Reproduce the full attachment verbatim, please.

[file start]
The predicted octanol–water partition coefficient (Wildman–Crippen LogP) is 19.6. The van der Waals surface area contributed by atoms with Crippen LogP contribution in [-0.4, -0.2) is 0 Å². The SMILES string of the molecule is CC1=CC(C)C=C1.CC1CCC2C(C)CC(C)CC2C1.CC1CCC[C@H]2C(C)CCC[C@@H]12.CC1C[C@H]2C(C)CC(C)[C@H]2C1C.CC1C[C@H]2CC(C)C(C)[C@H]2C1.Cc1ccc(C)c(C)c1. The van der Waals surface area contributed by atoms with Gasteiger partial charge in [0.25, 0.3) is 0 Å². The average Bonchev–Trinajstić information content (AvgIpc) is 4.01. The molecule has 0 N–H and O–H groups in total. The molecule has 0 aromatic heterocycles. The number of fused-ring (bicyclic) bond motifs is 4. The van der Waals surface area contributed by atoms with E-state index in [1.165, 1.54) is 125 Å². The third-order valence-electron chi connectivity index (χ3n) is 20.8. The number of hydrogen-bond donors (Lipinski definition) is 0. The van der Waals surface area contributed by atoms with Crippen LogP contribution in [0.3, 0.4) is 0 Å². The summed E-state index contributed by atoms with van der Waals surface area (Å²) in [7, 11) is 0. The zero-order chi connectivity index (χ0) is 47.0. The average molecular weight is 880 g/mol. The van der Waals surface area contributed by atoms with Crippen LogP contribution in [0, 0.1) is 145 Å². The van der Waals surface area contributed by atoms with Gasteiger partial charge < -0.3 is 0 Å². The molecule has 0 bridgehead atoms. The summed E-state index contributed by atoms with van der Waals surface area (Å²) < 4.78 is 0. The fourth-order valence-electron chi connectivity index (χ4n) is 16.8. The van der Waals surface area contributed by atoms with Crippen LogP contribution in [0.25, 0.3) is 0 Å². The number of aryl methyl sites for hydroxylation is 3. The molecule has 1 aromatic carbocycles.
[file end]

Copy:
The predicted octanol–water partition coefficient (Wildman–Crippen LogP) is 19.6. The van der Waals surface area contributed by atoms with Crippen LogP contribution in [-0.4, -0.2) is 0 Å². The SMILES string of the molecule is CC1=CC(C)C=C1.CC1CCC2C(C)CC(C)CC2C1.CC1CCC[C@H]2C(C)CCC[C@@H]12.CC1C[C@H]2C(C)CC(C)[C@H]2C1C.CC1C[C@H]2CC(C)C(C)[C@H]2C1.Cc1ccc(C)c(C)c1. The van der Waals surface area contributed by atoms with Gasteiger partial charge in [0.25, 0.3) is 0 Å². The average Bonchev–Trinajstić information content (AvgIpc) is 4.01. The molecule has 0 N–H and O–H groups in total. The molecule has 0 aromatic heterocycles. The number of fused-ring (bicyclic) bond motifs is 4. The van der Waals surface area contributed by atoms with E-state index in [1.165, 1.54) is 125 Å². The third-order valence-electron chi connectivity index (χ3n) is 20.8. The number of hydrogen-bond donors (Lipinski definition) is 0. The van der Waals surface area contributed by atoms with Crippen LogP contribution in [0.3, 0.4) is 0 Å². The summed E-state index contributed by atoms with van der Waals surface area (Å²) in [7, 11) is 0. The zero-order chi connectivity index (χ0) is 47.0. The average molecular weight is 880 g/mol. The van der Waals surface area contributed by atoms with Crippen LogP contribution in [0, 0.1) is 145 Å². The van der Waals surface area contributed by atoms with Gasteiger partial charge < -0.3 is 0 Å². The molecule has 0 bridgehead atoms. The summed E-state index contributed by atoms with van der Waals surface area (Å²) < 4.78 is 0. The fourth-order valence-electron chi connectivity index (χ4n) is 16.8. The van der Waals surface area contributed by atoms with Crippen LogP contribution in [0.25, 0.3) is 0 Å². The number of aryl methyl sites for hydroxylation is 3. The molecule has 1 aromatic carbocycles.